The 61st Rationalization, #52 Tessio’s Excuse (“It’s Just Business”)

Salvatore_Tessio

I realized, in reading the rationalizations being given by defenders of the decision of the New Jersey aunt of recent controversy to sue her young nephew for accidentally injuring her wrist when the boy was eight all boil down to a familiar rationalization repeated often in a classic film and its sequel. Somehow that rationalization missed inclusion on the Ethics Alarms Rationalizations list. (There are 60 rationalizations now, with some labeled as sub-categories.) After today, that will no longer be the case. Presenting…

#52 Tessio’s Excuse, or “It’s Just Business”

Near the end of “The Godfather,” longtime Don Corleone loyalist Sal Tessio (played by the immortal Abe Vigoda) is caught attempting to ally with a rival family in an attempt to kill the new Don, Michael Corleone. As he is taken to the car for his final ride, Tessio turns to consiglieri Tom Hagen and says…

“Tell Mike it was only business. I always liked him.”

Ah. It wasn’t personal, you see, this attempted assassination. That makes it all right.

It is true that in leadership positions, duties to stakeholders may require ugly trade-offs and collateral harm to innocent people, but rationalization #52 makes such decisions too easy—they should be hard—by pretending that caring isn’t a core ethical value. If Winston Churchill, allowing Coventry to be firebombed in WWII in order to protect that secret that the Allies had broken the Enigma Code, had later explained that “it wasn’t personal,” the comment would have been viewed as callous, and rightly so. When the lives, fates and welfare of human beings are judged not sufficiently important to choose not to harm them, not a high enough priority to choose them over “business,” then that is a “personal’ decision, in part. The decision-maker didn’t care enough about the people to choose another course.

In Tessio’s case, he chose to betray an ally, friend and leader for his own benefit. Such conduct has to be personal. The assertion that only the abstract, not the personal, is a consideration is sociopathic. He knows that a person will be killed, that his loved ones will be hurt. waving aside these relevant factors in the ethical balancing process will lead inevitably to a pure “ends justify the means” philosophy: money means more than human beings, success means more than human beings, advancement means more than human beings. For the human beings sacrificed, the message is that the impersonal actor doesn’t give a damn.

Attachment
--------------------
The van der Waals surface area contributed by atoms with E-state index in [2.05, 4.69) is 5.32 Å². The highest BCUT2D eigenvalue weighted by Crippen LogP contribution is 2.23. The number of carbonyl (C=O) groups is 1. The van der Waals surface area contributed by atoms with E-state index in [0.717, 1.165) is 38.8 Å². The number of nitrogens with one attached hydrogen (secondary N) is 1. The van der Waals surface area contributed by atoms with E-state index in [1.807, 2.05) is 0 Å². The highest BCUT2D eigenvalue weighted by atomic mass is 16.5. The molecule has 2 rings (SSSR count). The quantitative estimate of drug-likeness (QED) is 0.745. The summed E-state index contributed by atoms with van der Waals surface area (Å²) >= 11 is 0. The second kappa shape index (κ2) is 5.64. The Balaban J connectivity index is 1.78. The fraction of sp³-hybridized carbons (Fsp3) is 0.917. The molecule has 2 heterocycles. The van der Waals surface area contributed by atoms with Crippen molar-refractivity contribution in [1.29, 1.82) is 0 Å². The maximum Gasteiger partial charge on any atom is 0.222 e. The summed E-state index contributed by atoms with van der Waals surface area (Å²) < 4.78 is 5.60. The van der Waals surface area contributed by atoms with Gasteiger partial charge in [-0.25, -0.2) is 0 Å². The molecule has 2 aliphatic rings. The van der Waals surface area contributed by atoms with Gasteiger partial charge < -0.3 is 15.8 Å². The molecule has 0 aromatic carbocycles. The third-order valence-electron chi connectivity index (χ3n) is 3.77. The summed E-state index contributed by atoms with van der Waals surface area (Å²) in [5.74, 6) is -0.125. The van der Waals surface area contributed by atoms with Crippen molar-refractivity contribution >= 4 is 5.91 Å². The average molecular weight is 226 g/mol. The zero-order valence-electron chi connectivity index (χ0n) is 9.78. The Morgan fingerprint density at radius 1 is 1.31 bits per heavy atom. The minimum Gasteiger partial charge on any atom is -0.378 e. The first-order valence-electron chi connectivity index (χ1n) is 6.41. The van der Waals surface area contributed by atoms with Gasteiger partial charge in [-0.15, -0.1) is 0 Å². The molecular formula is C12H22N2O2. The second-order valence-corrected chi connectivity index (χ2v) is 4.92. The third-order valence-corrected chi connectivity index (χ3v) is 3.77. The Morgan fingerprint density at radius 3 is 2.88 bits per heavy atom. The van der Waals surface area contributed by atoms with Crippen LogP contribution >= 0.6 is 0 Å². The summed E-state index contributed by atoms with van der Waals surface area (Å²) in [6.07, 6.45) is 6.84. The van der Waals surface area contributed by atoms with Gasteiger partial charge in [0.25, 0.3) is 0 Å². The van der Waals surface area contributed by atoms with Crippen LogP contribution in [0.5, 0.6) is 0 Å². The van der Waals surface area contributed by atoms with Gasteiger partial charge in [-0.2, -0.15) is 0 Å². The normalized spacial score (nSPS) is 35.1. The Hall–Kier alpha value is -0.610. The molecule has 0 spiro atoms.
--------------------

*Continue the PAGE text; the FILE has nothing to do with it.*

The excuse is usually a valid one when professionals behave professionally. A lawyer is bound to seek her clients’ legal objectives, and is required not to have any regard for the opposing party’s needs and interests at all. It really isn’t personal. Nor is a general who must kill civilians to defend a city acting  out of personal animus. If a CEO or manager is ethical, he or she will fire a best friend from the staff in a budget squeeze if the friend is the least profitable staffer.  When the harm done is voluntary and unethical, however, and not dictated by a prior duty or legitimate orders, it  may breach both the ethical principles of reciprocity and the categorical imperative. When people are harmed, they really don’t care whether the motive was personal dislike or lack of caring, so why assume that the “it was just business” makes the damaging conduct feel better? Meanwhile, saying that you harmed another person to accomplish a personal or professional objective is an admission that one has used a human being to accomplish an end without the individual’s consent.